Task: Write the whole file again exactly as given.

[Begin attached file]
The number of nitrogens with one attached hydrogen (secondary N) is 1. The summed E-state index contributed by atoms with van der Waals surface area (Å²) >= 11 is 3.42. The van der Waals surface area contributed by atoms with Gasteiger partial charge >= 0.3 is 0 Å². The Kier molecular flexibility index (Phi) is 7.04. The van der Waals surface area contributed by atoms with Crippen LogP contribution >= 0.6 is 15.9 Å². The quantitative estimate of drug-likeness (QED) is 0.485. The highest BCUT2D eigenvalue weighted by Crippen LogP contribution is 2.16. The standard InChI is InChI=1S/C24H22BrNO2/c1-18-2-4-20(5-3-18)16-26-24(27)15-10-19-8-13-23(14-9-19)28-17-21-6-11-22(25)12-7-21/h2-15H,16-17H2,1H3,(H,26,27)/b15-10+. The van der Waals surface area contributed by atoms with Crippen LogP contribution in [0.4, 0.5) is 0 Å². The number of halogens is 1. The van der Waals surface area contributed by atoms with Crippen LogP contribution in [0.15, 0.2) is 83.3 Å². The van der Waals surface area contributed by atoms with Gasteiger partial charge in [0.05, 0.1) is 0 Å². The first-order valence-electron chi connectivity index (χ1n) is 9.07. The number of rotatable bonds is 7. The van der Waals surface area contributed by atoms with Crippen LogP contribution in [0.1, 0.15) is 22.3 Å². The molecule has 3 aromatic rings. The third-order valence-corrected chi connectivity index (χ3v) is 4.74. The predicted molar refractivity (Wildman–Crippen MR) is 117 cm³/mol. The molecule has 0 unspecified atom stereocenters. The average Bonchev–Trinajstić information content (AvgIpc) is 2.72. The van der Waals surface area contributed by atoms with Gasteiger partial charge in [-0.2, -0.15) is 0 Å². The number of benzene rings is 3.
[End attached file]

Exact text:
The number of nitrogens with one attached hydrogen (secondary N) is 1. The summed E-state index contributed by atoms with van der Waals surface area (Å²) >= 11 is 3.42. The van der Waals surface area contributed by atoms with Gasteiger partial charge >= 0.3 is 0 Å². The Kier molecular flexibility index (Phi) is 7.04. The van der Waals surface area contributed by atoms with Crippen LogP contribution >= 0.6 is 15.9 Å². The quantitative estimate of drug-likeness (QED) is 0.485. The highest BCUT2D eigenvalue weighted by Crippen LogP contribution is 2.16. The standard InChI is InChI=1S/C24H22BrNO2/c1-18-2-4-20(5-3-18)16-26-24(27)15-10-19-8-13-23(14-9-19)28-17-21-6-11-22(25)12-7-21/h2-15H,16-17H2,1H3,(H,26,27)/b15-10+. The van der Waals surface area contributed by atoms with Crippen LogP contribution in [0.4, 0.5) is 0 Å². The number of halogens is 1. The van der Waals surface area contributed by atoms with Crippen LogP contribution in [0.15, 0.2) is 83.3 Å². The van der Waals surface area contributed by atoms with Gasteiger partial charge in [0.05, 0.1) is 0 Å². The first-order valence-electron chi connectivity index (χ1n) is 9.07. The number of rotatable bonds is 7. The van der Waals surface area contributed by atoms with Crippen LogP contribution in [0.1, 0.15) is 22.3 Å². The molecule has 3 aromatic rings. The third-order valence-corrected chi connectivity index (χ3v) is 4.74. The predicted molar refractivity (Wildman–Crippen MR) is 117 cm³/mol. The molecule has 0 unspecified atom stereocenters. The average Bonchev–Trinajstić information content (AvgIpc) is 2.72. The van der Waals surface area contributed by atoms with Gasteiger partial charge in [-0.2, -0.15) is 0 Å². The number of benzene rings is 3.